We had initially planned for our passage from the Banda Islands to Wangiwangi Island would take a full three days but favorable winds and calm seas teased us with the possibility of making it in two days. Despite all of our sail adjustments, we arrived at our destination just an hour past sunset and navigating the short but impossibly narrow pass into the lagoon seemed out of the question. The local staff for Sail Indonesia stepped up and offered to guide us in using a small runabout. The night was pitch black and the pass has no navigation lights but we made it in without too much drama. At one point, someone gave me the command to ‘Turn right!’ while at the exact same moment someone else said ‘Turn left!’. After looking at the pass in the day light, its amazing that we made it in without hitting anything.
We hit the small town of Wakatobi early the next morning as Sail Indonesia had our day full of planned events. Almost 30 cruisers crammed into steaming hot buses and drove out to the Bajo where thousands of people live on houses built above the water. We went to see a traditional dance where attractive young women arrive by boat, their dance hopefully warding off disease. Sail Indonesia had arranged to have a whole battalion of English-speaking locals to serve as our interpreters and there seemed to be a competition amongst them to see who could get closer to the cruisers. Thousands of people turned out to see the beautiful women dancing and when Ruthie commented on how many people came to see this, one of our interpreters, Ade, said the people turned out to see the white people. We were continuously asked to pose for photographs and people would giggle as they looked at the results on their smart phones and digital cameras. We were given seats of honor and later fed a traditional meal while many of the locals watched us eat.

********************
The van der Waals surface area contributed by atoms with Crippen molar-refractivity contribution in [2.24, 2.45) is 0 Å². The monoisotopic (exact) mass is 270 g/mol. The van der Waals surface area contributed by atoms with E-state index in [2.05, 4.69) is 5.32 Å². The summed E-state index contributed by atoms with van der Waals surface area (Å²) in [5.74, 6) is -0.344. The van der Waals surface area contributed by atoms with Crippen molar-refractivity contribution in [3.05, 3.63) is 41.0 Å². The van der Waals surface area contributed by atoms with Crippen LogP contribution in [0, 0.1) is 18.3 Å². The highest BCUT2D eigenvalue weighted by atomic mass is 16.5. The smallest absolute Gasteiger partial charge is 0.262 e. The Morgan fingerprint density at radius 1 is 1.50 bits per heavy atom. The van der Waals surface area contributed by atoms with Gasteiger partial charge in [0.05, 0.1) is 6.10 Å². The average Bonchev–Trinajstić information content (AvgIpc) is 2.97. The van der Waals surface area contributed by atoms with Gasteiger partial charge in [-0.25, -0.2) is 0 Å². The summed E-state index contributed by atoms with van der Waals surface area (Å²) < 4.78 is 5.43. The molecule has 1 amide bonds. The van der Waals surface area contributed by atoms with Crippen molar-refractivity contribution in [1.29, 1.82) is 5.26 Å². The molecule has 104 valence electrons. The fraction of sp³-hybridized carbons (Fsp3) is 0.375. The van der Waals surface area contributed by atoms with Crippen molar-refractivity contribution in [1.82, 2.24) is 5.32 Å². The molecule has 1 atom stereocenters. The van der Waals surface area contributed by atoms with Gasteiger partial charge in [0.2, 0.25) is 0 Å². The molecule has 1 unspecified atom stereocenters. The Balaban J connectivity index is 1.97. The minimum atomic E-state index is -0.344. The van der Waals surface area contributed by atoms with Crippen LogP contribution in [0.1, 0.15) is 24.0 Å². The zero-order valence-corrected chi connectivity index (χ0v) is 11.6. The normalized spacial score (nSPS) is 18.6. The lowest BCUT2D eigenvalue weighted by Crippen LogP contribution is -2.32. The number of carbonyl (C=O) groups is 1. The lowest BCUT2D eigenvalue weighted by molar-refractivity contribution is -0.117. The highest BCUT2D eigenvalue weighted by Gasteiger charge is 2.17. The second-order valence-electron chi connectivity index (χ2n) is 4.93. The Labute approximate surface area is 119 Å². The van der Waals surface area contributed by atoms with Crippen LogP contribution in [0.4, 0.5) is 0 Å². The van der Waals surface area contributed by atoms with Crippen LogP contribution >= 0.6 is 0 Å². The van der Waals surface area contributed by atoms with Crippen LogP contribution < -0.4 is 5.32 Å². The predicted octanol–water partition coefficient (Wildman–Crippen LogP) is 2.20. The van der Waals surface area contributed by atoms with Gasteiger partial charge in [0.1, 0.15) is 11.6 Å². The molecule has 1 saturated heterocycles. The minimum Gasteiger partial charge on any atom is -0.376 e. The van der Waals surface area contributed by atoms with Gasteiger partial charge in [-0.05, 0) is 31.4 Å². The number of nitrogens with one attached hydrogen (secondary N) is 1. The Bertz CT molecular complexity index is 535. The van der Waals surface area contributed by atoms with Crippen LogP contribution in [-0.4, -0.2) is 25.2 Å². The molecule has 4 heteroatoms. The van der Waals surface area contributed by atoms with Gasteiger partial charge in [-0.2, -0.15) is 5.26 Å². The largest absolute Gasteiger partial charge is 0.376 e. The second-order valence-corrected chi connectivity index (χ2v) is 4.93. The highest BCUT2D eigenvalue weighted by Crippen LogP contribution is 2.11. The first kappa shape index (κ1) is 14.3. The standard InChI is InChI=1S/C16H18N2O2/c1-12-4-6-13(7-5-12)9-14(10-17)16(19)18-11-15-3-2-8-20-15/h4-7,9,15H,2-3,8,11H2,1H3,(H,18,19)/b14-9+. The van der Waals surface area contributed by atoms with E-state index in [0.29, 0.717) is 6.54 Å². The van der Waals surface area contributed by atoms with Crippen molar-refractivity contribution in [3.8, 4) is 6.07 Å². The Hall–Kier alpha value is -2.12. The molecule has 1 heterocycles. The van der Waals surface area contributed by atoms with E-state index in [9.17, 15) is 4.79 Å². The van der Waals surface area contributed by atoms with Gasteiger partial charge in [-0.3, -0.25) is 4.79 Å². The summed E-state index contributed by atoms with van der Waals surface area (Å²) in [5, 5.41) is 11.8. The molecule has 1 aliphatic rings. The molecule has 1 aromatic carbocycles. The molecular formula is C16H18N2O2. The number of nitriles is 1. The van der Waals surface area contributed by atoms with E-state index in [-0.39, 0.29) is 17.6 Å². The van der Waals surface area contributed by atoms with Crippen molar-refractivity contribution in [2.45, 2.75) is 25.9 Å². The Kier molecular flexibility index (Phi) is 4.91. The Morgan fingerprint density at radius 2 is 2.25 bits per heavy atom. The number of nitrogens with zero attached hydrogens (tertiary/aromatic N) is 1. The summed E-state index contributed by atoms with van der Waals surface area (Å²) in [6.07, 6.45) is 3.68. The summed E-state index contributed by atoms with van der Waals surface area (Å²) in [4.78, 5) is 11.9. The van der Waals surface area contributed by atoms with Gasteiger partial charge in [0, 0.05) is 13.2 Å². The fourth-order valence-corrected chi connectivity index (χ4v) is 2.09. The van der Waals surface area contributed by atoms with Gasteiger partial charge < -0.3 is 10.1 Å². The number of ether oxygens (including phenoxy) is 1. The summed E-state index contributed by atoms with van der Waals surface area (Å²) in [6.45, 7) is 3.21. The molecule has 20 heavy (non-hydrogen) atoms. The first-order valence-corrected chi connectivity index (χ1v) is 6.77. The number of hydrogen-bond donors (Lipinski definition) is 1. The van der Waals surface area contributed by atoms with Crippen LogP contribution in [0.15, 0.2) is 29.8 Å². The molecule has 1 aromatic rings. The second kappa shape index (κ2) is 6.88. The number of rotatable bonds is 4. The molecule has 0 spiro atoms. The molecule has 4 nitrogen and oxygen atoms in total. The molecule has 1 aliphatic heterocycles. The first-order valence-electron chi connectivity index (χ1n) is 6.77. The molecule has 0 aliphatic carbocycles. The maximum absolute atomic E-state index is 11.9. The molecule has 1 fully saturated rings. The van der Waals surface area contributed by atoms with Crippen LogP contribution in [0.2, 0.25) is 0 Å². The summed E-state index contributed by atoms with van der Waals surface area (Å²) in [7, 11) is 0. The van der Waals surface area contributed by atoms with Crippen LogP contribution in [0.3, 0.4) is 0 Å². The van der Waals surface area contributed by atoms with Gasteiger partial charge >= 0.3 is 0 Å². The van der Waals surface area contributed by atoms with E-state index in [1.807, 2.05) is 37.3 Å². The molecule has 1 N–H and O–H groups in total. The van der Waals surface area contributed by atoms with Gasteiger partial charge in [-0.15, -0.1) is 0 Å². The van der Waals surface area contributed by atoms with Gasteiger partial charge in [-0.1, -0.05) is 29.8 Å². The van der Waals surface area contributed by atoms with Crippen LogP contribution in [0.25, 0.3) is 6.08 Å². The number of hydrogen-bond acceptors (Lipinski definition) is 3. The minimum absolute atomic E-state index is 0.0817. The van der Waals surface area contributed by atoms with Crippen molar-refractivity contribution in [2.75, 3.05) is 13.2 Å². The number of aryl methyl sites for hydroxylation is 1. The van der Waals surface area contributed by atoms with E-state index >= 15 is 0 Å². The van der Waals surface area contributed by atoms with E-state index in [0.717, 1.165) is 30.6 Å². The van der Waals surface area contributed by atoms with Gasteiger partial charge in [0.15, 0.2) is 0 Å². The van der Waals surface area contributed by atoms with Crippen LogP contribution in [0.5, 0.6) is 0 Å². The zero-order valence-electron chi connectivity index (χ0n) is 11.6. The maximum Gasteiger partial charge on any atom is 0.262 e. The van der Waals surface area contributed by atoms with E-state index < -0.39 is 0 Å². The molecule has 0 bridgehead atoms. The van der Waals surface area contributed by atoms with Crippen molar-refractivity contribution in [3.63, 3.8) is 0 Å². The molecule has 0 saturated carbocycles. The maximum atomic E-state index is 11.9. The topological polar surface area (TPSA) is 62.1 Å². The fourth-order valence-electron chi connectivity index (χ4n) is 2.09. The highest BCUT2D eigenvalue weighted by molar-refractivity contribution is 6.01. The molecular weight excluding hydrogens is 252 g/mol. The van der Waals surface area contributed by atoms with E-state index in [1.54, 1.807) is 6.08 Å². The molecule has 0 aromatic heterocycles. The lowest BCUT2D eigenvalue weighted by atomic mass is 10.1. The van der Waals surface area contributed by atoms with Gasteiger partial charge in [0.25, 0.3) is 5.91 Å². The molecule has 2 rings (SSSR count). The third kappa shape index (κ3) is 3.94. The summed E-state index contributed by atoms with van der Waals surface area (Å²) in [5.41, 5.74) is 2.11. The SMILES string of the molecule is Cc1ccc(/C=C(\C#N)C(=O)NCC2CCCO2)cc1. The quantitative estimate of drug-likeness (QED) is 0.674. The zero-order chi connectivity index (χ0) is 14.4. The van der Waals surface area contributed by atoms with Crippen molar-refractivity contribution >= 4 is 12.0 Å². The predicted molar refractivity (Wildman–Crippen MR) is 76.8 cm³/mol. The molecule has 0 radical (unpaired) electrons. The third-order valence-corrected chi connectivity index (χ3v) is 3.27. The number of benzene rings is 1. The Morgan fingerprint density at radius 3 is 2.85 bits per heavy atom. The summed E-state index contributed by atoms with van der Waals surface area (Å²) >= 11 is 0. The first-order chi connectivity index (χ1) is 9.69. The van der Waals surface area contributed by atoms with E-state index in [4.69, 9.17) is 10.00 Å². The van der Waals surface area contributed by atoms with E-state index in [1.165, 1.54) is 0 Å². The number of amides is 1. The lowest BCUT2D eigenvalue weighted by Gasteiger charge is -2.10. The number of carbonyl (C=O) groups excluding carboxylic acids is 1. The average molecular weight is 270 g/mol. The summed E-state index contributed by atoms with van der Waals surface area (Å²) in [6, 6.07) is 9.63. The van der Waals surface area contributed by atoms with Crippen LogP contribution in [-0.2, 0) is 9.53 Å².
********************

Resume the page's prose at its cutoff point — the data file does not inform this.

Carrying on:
That evening we again climbed aboard the buses and drove out to a very upscale resort for a welcome dinner, complete with more beautiful dancing girls. Many of the participants in Sail Indonesia were asking each other, “How can they keep entertaining us like this?” In addition to all the food and programs, they also gave each boat in the fleet 200 liters of diesel (called ‘Solar’ in Indonesia – gasoline is called ‘benzene’).
On the following day, we once again piled into buses and headed out to yet another village, this time to watch Boys and Young Men Kicking. The village has this tradition that once a year, in an effort to end any lingering animosities, boys and young men join in teams of two and kick each other. Its done with good intentions and most of the time those who are kicking at each other have smiles on their faces yet there were times when it seemed to get out of hand and the huge crowd that had gathered to watch would run, screaming to get out of the way. Once again, we were given chairs to sit in under shade, fed a meal, while the locals stood in the hot sun and watched us. On our way back, we came upon a procession that was blocking the road with hundreds of people. Litters made of bamboo were being carried by strong men and in the litters were young women, dressed in bright silk with impossible head pieces, who were being shown as possible candidates for marriage, or at least, something to that effect. Some of the girls could not have been 8 or 9 so its possible that something got lost in translation.
Last night, we were invited to the house of one of our interpreters, Ade. She rounded up volunteers to drive us to her home on their motorcycles and she and her husband, Jali, served us a traditional meal of fish and rice. We sat on a rug in their kitchen, under a single dim light bulb that hung from the ceiling. Their generosity was overwhelming. As I was saying goodbye to Ade, she said to me, “I hope you weren’t disappointed with my home.” It almost brought tears to my eyes as I assured her that it had been an honor and a memory that we’ll never forget.